12 totally awesome Google Maps
If you're looking for ways to waste some time, look no further than these 15 Google Maps. From barbershops to population density, we have it all.
I was looking through the Google Maps directory recently and found a variety of maps worth checking out. From up-to-date weather to barbershops, they should all be added to your list of Google Maps modules.
Barbershops: The map's description says "Barbershops are one of the last bastions of manliness today." And that's why the developer created a map providing locations to barbershops all over the U.S. Not every area is covered, but if you live in a major city, you'll find at least one or two barbershops to try out.
Best Nightclubs and Bars: If you want to find the best nighttime hangouts in major cities like New York; Scottsdale, Ariz.; or Las Vegas, the Best Nightclubs and Bars Map is for you. After picking an individual city to get a listing of hot spots, you should find all the places you're looking for. It would be nice if it supported more cities, though.
Chandra X-Ray Observatory: The Chandra X-Ray Observatory map gives you in-depth information about Harvard's Chandra X-Ray lab. It has dozens of markers around the world. Each time you click on a map marker, it explains exactly why the location is important to Chandra's operation. If you're interested in space and you want to learn more, this map is for you.
Current Air Quality: Those who have breathing problems will be happy to know that there is a Current Air Quality map that updates each hour with information gathered from government air quality sites. It only tracks the U.S., the U.K., and China, so if you live anywhere else, this probably won't do you much good. But I find it quite useful for where I live.
Distance Measurement Tool: Ever wanted to know what the distance is between Hoboken, N.J., and Tokyo? With the help of the Distance Measurement Tool, you can do just that. Simply click on one spot on the map, then click on another. The tool will show two markers and the distance.
Flickr Mapplet: It's not perfect, but the Flickr Mapplet is a neat addition to your Google Maps favorites. You can search for any kind of image. Once it finds photos that match your query, they will be indicated on the map with markers based on where the photographer claims the photos were taken. Once you click on the marker, you can view the pictures. Its search could be better, but it's still an interesting way to see photos.
Follow the Rainbow: If you want to go to Ireland, Follow the Rainbow is for you. It provides you with all the top spots for history, food, art, and music. When you click one of the markers (they're all color-coded, thus the "Rainbow" name), it tells you where it's located in the country, what it offers, and how to get there.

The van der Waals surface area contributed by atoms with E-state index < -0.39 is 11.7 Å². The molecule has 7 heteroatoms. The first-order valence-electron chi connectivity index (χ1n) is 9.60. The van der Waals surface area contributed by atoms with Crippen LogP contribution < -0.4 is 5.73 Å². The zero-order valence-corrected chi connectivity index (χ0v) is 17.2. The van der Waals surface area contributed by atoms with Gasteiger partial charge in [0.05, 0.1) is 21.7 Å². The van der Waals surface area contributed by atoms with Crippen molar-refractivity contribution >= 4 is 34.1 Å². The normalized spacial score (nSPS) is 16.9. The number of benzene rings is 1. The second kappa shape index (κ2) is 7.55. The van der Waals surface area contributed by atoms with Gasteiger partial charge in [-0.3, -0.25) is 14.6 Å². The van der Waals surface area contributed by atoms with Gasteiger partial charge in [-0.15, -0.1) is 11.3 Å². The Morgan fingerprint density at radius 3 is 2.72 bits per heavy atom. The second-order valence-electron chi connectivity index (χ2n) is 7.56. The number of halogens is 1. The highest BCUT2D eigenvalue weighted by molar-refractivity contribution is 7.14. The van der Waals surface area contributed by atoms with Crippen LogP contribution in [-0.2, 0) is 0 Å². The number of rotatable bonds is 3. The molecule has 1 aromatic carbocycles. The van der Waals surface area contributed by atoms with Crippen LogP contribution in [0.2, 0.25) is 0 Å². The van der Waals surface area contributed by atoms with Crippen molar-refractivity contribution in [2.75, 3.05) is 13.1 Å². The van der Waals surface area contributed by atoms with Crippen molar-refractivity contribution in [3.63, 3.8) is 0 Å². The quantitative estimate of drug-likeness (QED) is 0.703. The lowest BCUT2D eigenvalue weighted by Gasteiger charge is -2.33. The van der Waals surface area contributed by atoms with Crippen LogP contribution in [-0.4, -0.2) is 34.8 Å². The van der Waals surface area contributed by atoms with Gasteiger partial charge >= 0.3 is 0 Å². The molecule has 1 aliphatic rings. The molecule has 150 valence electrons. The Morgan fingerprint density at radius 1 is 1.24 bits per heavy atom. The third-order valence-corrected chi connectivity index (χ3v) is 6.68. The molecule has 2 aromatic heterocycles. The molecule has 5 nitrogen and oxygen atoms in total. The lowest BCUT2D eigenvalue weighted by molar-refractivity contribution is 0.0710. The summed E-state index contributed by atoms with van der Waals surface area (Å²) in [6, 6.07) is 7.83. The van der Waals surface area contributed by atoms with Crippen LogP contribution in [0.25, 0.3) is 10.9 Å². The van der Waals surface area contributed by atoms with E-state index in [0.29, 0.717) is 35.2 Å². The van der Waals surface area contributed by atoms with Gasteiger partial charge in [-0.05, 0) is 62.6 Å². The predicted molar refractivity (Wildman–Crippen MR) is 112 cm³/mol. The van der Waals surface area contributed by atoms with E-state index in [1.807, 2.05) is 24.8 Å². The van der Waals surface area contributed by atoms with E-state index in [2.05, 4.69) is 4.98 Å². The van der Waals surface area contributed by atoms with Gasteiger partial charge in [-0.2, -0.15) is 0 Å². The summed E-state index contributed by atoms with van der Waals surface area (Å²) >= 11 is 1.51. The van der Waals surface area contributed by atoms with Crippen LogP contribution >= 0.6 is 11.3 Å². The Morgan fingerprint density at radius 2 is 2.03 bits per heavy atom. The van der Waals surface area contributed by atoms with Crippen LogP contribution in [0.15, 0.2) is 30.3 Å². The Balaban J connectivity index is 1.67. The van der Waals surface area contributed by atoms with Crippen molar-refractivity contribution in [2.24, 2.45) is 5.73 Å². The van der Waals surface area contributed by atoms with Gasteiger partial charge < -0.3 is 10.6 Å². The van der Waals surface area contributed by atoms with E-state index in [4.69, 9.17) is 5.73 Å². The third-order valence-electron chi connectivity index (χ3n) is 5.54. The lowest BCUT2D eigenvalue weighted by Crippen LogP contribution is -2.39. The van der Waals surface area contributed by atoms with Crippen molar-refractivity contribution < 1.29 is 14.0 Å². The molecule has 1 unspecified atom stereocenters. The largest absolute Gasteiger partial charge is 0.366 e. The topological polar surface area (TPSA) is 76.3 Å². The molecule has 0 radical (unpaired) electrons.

Google Real Estate Search: As someone who's currently looking to buy a home, the Google Real Estate Search map is an extremely helpful companion. It lets you search for properties that are in foreclosure, for sale, or for rent. You can search for any price range or location. Once you input your criteria, it displays a map with markers detailing the properties. It's a useful tool for any house hunter.
Median age of U.S. and Canada: If you're young and looking to move to a place where more people are closer to your age, the Median age of U.S. and Canada Map can help. It color-codes each state or province with a different shade of red. The darker the red, the higher the median age.
The Weather Channel Interactive Weather Layers: If you want to see the temperature in your town or any other place across the U.S., the Weather Channel Interactive Weather Layers map will do it. You can also see a clouds map, check out the U.S. radar, and locate places like parks and stadiums. I was really impressed by the Weather Channel map. I think you will be, too.
World Oil Consumption: It seems that no matter where we turn, someone is talking about oil consumption. If you want to see how it's really impacting the globe, check out the World Oil Consumption map. It provides a color-coded display of how different countries around the world are consuming the resource. Not surprisingly, the U.S. and China lead the way.
World Population Density: If you're wondering where human population densities are highest, look no further than this map. It provides you with a legend to understand the different colors. Each of those colors represents a certain number of people living in the area. You can even zoom into your area to see where the most people live around town. It's a fascinating tool that will keep you engrossed for quite a while.
If you see a map here that you'd like to access frequently, you can add it to the "My Maps" section of Google Maps if you're logged in. Here's how: Click "Add it to Maps" for one of the modules in the Google Maps directory. You then can use that module by opening Google Maps, making sure you're logged in, then clicking the "My Maps" tab to the right of the "Get Directions" link. The page then will show maps you've created, the Google Maps modules you've added, and various items under "featured content."